When Trump met with Russian foreign minister Sergey Lavrov and Ambassador Sergey Kislyak in the Oval Office in 2017, it was Russia's state photographer, not the White House, who made images of the private meeting public. TRUMP: I had a great meeting with Putin. We discussed everything. I had a great meeting.

SEN. BOB MENENDEZ (D), NEW JERSEY: We've been remained in the dark about what the two leaders discussed. I believe his lack of transparency has implications for our national security.

TAPPER: It is quite a list of questions and allegations for a president who came to office campaigning against his opponent's breach of security protocols.

TRUMP: Hillary Clinton can't keep her e-mails safe and you know what, folks?

She sure as hell can't keep our country safe.

TAPPER: Regarding this most recent incident, Mar-a-Lago has been criticized before as an open air Oval Office. Trump was hosting Japanese Prime Minister Shinzo Abe at the resort in 2017 when North Korea test-fired a missile.

Trump and his top security team coordinated their response on the patio as Abe and shocked resort guests enjoyed a front row seat, one guest posting photos to social media with the caption, "Holy moly, the center of the action." -- Jake Tapper, CNN, New York.


CHURCH: Sometimes it seems more complicated than rocket science but uncertainty of a Brexit has Britain's space program up in the air -- we will explain.

[02:29:52] ROSEMARY CHURCH, CNN INTERNATIONAL ANCHOR: Well, sometimes it seems more complicated than rocket signs. But uncertainty of a Brexit has Britain's space program up in the air. We'll explain.


CHURCH: Welcome back, everyone. I'm Rosemary Church. I want to check the main stories we've been covering this hour. In the coming hours, authorities are set to release their initial findings on the doomed Ethiopian Airlines Flight 302. The Boeing 737 MAX 8, crash last month killing all 157 people on board. Other reported findings suggest that the automatic flight control system may have caused the accident.

The U.S. House Judiciary Committee has approved a subpoena to get the full unredacted version of the Mueller report. It came in a party line vote on Wednesday. Meanwhile, the New York Times and Washington Post are reporting some especial council Robert Mueller's investigators say, the report is more damaging to President Trump, than attorney -- than Attorney General William Barr's memo revealed.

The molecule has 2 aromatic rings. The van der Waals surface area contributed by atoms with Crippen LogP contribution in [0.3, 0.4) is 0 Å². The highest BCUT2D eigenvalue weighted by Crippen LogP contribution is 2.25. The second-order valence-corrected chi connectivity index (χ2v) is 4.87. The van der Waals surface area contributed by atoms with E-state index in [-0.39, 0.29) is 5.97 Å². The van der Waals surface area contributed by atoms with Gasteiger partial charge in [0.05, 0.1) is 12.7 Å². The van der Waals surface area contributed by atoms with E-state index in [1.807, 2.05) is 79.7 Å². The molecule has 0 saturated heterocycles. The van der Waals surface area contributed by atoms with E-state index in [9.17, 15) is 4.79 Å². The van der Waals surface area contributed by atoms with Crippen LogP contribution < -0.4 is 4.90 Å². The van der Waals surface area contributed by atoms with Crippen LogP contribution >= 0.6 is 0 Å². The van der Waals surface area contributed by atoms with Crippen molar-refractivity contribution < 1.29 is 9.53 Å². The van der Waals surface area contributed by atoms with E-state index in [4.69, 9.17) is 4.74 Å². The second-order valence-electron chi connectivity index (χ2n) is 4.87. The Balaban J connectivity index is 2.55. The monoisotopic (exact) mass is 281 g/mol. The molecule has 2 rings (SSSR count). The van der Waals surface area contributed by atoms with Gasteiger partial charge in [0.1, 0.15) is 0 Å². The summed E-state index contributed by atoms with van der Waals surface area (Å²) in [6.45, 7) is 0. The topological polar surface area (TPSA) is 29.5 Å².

British Prime Minister Theresa May has wrapped up her first day of talks with Opposition Leader Jeremy Corbyn. Aim at breaking the Brexit impasse. Meanwhile, the House of Commons approved the plan to request another deadline extension from the European Union and prevent a no deal Brexit.

Well, the prime ministers attempt at compromise isn't helping her popularity within her own Conservative Party.

Two ministers resigned in protest on Wednesday. And senior figures in both parties are now publicly raising the prospect of a second Brexit referendum. Scottish First Minister Nicola Sturgeon was on hand for the talks between Mrs. May and Jeremy Corbyn. Here is her assessment.


NICOLA STURGEON, FIRST MINISTER OF SCOTLAND: It's still to be frank not entirely clear to me with prime minister is prepared to compromised, she's keen to know where others may want to compromise, But, it's not been particularly open about where her redlines might be to move and where she sees the room for compromise on her part is.

I supposed overall my concern is that, in the rush to reach some compromise with the clock ticking, what will happen over the next few days, if anything happens over the next few days is that a bad compromise will be reached.


CHURCH: Well, another Brexit extension would still have to be approved by the European Union, were patience is wearing thin. CNN'S Erin McLaughlin has more now from Brussels.


[02:34:53] ERIN MCLAUGHLIN, CNN INTERNATIONAL CORRESPONDENT: Well the E.U. is watching and waiting to see what comes out of the talks between British Prime Minister Theresa May and the Leader of the opposition in the United Kingdom Jeremy Corbyn. But today, the President of European Commission Jean Claude Junker, throwing Theresa May and all of branch, saying that he would be willing to allow that May 22nd extension which Theresa May at this point really, really wants, if, and it's a big if, she passes the withdrawal agreement by April 12th. Take a listen.